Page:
We've seen a few versions of this dish around the web lately. Most of them contain sesame oil for that distinct, toasted flavor. Not all of them, however, have peanut butter -- which is one ingredient we really love. It makes the noodles a little sticky, especially when they are really cold, but we prefer a hearty peanut flavor mixed in with the scallions and Asian ingredients.
We also like to keep the vegetables simple: chopped scallions and cucumber sliced into tiny, thin matchsticks (a mandoline helps). You could add carrots or maybe some crunchy radishes, but don't go crazy. The noodles are the main event here.
And speaking of noodles, any long, thin variety is fine. Soba would be great, but spaghetti works, too. We used whole wheat spaghetti because it made eating an entirely too big bowl of noodles seem healthier, but use whatever sounds good to you.
Cold(ish) Peanut Sesame Noodlesserves four as a main course
2 boneless, skinless chicken breasts
4 teaspoons peanut or canola oil, divided
2 cloves garlic, minced
1 1/2 inch piece of ginger, peeled and minced
1 pound spaghetti or soba noodles
1 English (seedless) cucumber
5 scallions (white and light green parts) chopped
2 teaspoons black sesame seeds (toasted white ones would be fine, too)
For the sauce:
2 tablespoons natural peanut butter*
2 tablespoons rice vinegar
3 tablespoons sesame oil
2 tablespoons soy sauce
1 tablespoon sugar
1/2 teaspoon red pepper flakes
Season the chicken breasts with salt and pepper. Heat 2 teaspoons of oil in a medium skillet over medium heat. Cook the garlic and ginger for about 2 minutes, then remove and set aside.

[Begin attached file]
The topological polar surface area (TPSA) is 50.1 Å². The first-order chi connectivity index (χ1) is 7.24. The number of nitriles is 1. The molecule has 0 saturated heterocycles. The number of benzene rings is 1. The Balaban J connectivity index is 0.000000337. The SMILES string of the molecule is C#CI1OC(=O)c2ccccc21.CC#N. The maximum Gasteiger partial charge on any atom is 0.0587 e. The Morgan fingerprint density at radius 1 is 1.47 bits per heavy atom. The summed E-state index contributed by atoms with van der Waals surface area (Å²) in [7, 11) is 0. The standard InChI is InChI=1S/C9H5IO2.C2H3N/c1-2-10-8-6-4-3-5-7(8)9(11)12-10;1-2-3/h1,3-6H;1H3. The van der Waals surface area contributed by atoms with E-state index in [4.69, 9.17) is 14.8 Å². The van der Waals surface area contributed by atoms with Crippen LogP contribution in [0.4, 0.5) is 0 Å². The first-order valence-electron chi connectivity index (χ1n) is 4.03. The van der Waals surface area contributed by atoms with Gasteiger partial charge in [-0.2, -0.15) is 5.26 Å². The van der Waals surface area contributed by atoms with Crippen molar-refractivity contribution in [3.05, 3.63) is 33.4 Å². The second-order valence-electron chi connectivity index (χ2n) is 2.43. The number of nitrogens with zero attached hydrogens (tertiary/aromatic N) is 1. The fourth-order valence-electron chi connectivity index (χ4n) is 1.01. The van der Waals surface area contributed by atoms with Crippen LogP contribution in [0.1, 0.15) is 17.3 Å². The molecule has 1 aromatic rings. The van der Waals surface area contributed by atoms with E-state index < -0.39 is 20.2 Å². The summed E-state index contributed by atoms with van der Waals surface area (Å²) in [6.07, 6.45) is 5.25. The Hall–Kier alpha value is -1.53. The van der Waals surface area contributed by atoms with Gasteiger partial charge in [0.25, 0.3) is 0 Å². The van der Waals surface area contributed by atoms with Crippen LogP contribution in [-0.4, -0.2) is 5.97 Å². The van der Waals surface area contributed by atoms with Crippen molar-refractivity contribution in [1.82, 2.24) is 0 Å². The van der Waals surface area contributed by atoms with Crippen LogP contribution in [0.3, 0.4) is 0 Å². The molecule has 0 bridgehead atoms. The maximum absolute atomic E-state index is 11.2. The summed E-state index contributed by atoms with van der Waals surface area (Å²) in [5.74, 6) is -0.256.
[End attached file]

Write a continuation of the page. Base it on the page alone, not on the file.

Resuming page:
Add the remaining 2 teaspoons of oil, increase the heat slightly, and add the chicken breasts. Cook until golden on each side, 3 to 4 minutes per side. Turn the heat to low, cover the pan, and cook until chicken is cooked through, about 10 minutes. Remove chicken from the pan and set aside to cool.
Bring a large stockpot of water to a boil and cook spaghetti according to the package directions. While it cooks, peel the cucumber and slice into thin strips about 4 inches long. This is much easier on a mandoline, but you can certainly do it by hand -- the strips can be any thickness you like.
In a large bowl, whisk together the ingredients for the sauce, plus the garlic and ginger. When the spaghetti is finished cooking, drain and rinse under cold water until cool. Add to the bowl with the sauce and toss to coat. Add the cucumber, scallions, and sesame seeds.
Slice the cooled chicken into thin, diagonal strips and place on top of the noodles on each plate.
*If you use regular peanut butter, you may want to reduce the amount of sugar in the sauce, as non-natural peanut butter contains sugar.
Related: Cold Soba, Sesame, and Carrot Salad
(Images: Elizabeth Passarella)